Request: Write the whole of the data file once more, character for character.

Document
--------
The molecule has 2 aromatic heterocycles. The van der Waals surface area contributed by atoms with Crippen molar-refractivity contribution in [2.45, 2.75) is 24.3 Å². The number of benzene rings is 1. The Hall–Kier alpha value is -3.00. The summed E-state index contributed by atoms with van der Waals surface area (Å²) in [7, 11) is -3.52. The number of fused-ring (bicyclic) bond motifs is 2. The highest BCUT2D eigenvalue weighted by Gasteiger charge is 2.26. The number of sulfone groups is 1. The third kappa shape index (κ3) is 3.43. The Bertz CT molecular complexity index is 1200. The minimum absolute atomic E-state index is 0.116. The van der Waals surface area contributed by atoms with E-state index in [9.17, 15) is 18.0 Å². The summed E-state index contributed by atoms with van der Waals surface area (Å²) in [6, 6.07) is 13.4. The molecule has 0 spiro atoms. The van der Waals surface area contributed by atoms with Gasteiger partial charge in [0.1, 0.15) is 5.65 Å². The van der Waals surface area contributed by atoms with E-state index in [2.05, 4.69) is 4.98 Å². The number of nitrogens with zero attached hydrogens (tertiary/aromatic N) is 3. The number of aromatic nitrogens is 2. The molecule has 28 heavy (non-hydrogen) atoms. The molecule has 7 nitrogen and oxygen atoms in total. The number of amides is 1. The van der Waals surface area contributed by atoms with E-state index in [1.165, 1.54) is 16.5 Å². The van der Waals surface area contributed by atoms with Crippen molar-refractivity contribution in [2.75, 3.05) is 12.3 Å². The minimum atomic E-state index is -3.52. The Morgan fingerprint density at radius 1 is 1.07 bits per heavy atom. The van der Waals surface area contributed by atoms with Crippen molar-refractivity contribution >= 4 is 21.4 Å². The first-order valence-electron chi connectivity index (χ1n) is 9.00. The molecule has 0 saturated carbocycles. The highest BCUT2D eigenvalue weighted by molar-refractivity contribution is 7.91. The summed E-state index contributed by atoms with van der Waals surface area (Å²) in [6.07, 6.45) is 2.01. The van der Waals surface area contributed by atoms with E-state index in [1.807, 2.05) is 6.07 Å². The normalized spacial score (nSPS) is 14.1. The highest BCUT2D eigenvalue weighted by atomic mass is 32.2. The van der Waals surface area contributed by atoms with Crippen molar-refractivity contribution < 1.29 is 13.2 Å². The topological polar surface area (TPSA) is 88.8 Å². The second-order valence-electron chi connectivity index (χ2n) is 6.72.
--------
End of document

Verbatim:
The molecule has 2 aromatic heterocycles. The van der Waals surface area contributed by atoms with Crippen molar-refractivity contribution in [2.45, 2.75) is 24.3 Å². The number of benzene rings is 1. The Hall–Kier alpha value is -3.00. The summed E-state index contributed by atoms with van der Waals surface area (Å²) in [7, 11) is -3.52. The number of fused-ring (bicyclic) bond motifs is 2. The highest BCUT2D eigenvalue weighted by Gasteiger charge is 2.26. The number of sulfone groups is 1. The third kappa shape index (κ3) is 3.43. The Bertz CT molecular complexity index is 1200. The minimum absolute atomic E-state index is 0.116. The van der Waals surface area contributed by atoms with E-state index in [9.17, 15) is 18.0 Å². The summed E-state index contributed by atoms with van der Waals surface area (Å²) in [6, 6.07) is 13.4. The molecule has 0 spiro atoms. The van der Waals surface area contributed by atoms with Gasteiger partial charge in [0.1, 0.15) is 5.65 Å². The van der Waals surface area contributed by atoms with E-state index in [2.05, 4.69) is 4.98 Å². The number of nitrogens with zero attached hydrogens (tertiary/aromatic N) is 3. The number of aromatic nitrogens is 2. The molecule has 28 heavy (non-hydrogen) atoms. The molecule has 7 nitrogen and oxygen atoms in total. The number of amides is 1. The van der Waals surface area contributed by atoms with E-state index in [1.165, 1.54) is 16.5 Å². The van der Waals surface area contributed by atoms with Crippen molar-refractivity contribution in [2.75, 3.05) is 12.3 Å². The minimum atomic E-state index is -3.52. The Morgan fingerprint density at radius 1 is 1.07 bits per heavy atom. The van der Waals surface area contributed by atoms with Crippen molar-refractivity contribution >= 4 is 21.4 Å². The first-order valence-electron chi connectivity index (χ1n) is 9.00. The molecule has 0 saturated carbocycles. The highest BCUT2D eigenvalue weighted by molar-refractivity contribution is 7.91. The summed E-state index contributed by atoms with van der Waals surface area (Å²) in [6.07, 6.45) is 2.01. The van der Waals surface area contributed by atoms with E-state index in [1.807, 2.05) is 6.07 Å². The normalized spacial score (nSPS) is 14.1. The highest BCUT2D eigenvalue weighted by atomic mass is 32.2. The van der Waals surface area contributed by atoms with Crippen molar-refractivity contribution < 1.29 is 13.2 Å². The topological polar surface area (TPSA) is 88.8 Å². The second-order valence-electron chi connectivity index (χ2n) is 6.72.